Imogen Cooper Plays Schubert

Schubert
Piano Sonata in C, D840 (Relique)
Impromptus, D935
Piano Sonata in A, D959

Imogen Cooper (piano)


Reviewed by: Graham Rogers

Reviewed: 15 April, 2008
Venue: Southbank Centre, London – Queen Elizabeth Hall

Imogen CooperAlthough among his greatest works, most of the handful of Schubert’s late piano sonatas were not published in his lifetime, victims of the increasing vogue for more compact forms (nocturnes, preludes, waltzes). Subsequently these last flowerings of sonata tradition stretching back to Haydn, Mozart and Beethoven have suffered from the unimpressed Schumann’s comment that they are meandering works that rely on “spinning out a certain idea”, and that they lack the incisive drama of Beethoven’s great sonatas.

Imogen Cooper is a dedicated champion of Schubert’s works, determined to prove that his sonatas should be respected as serious giants of the repertory. This was reflected in her recital with committed, well-considered and intense performances. Some pianists may bring out more humour or Viennese charm, but Cooper’s approach served to highlight the extraordinary depth and often-glossed-over seriousness of the music, making every note count. Never too weighty or excessively romantic, neither too trivial nor lightweight, Cooper’s way let the music speak for itself. As she says, “There is no side to [Schubert], there is craft but no ‘art’.”

The performances grew in stature. Least satisfying was the two-movement ‘Relique’ Sonata, ‘unfinished’ in the same state as the B minor Symphony (No.8) – and sharing that work’s epic scope. Though impressively scaled, Cooper often seemed bogged down in the heavy recurring motifs, and there was little variety of colour.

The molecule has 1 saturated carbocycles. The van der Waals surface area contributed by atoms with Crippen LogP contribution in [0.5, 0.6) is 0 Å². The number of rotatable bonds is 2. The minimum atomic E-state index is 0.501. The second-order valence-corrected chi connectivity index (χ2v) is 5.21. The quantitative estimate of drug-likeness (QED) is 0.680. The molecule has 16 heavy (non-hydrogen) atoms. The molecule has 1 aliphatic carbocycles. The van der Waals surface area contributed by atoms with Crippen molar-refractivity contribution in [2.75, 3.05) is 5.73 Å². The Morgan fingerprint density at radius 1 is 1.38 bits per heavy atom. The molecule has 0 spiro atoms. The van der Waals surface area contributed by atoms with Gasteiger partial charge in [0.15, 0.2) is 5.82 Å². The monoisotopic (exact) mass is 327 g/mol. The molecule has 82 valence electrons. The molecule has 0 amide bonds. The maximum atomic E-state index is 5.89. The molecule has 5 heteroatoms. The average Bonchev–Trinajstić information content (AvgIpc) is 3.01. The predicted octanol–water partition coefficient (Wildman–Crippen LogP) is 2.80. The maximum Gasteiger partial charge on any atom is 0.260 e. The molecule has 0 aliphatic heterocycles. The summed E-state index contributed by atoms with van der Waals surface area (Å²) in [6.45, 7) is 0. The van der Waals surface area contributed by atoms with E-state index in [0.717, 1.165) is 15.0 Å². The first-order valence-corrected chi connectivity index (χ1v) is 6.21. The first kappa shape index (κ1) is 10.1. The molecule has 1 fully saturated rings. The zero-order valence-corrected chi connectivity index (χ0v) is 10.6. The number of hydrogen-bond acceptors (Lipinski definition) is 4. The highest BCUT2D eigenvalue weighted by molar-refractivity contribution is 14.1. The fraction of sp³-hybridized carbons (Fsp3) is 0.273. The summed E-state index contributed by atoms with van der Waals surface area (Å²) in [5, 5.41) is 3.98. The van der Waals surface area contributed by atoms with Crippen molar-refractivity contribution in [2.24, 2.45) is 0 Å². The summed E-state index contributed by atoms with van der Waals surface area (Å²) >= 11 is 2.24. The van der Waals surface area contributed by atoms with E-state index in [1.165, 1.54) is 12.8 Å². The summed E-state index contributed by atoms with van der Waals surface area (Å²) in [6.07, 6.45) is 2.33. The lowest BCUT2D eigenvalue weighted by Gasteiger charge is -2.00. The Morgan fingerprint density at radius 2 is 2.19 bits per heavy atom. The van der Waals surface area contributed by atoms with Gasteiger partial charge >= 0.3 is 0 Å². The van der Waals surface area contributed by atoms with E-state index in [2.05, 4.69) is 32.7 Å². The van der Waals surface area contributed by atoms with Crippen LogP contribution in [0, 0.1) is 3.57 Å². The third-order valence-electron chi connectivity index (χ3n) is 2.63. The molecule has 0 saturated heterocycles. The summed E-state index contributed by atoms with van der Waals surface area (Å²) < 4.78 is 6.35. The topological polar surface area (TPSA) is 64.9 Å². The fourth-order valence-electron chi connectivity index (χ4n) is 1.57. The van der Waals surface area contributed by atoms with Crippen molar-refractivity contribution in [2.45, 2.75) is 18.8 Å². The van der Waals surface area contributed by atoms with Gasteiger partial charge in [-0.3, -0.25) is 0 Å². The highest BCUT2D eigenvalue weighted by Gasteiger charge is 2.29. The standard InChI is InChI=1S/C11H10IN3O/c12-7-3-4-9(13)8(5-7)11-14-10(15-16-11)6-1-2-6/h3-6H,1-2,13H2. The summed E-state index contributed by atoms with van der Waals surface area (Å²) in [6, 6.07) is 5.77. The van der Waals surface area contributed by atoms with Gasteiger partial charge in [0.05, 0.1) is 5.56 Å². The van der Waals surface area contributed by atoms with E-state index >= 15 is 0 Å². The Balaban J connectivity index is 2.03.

Far more variegated was the second set of four Impromptus, Schubert’s own foreshadowing of the Romantic predilection for shorter forms. Her celebrated teacher, Alfred Brendel, treats the first of the set with more flamboyant abandon, but Cooper’s measured account was mesmerising. The simple Allegretto melody of No.2 was beautifully poised, imbued with superb line; the Variations of No.3 provided opportunity for dreamy, silken playing as well as immaculately controlled passagework; and the quirky Hungarian dance of the final Impromptu was full of character, exciting and dynamic.

Following a muscular, urgent account of the first movement of Schubert’s penultimate Sonata, came the aching sorrow of the Andantino. Cooper’s eloquence ensured that the yearning, timeless melody spoke with powerful directness, going straight to the heart. The grippingly played, tumultuous drama of the contrasting sections (rivalling anything in Beethoven’s sonatas) was violently shocking. Much needed light relief was provided by the gently gambolling scherzo, with subtly lilting trio, and the colossal finale concluded an outstanding and moving recital.


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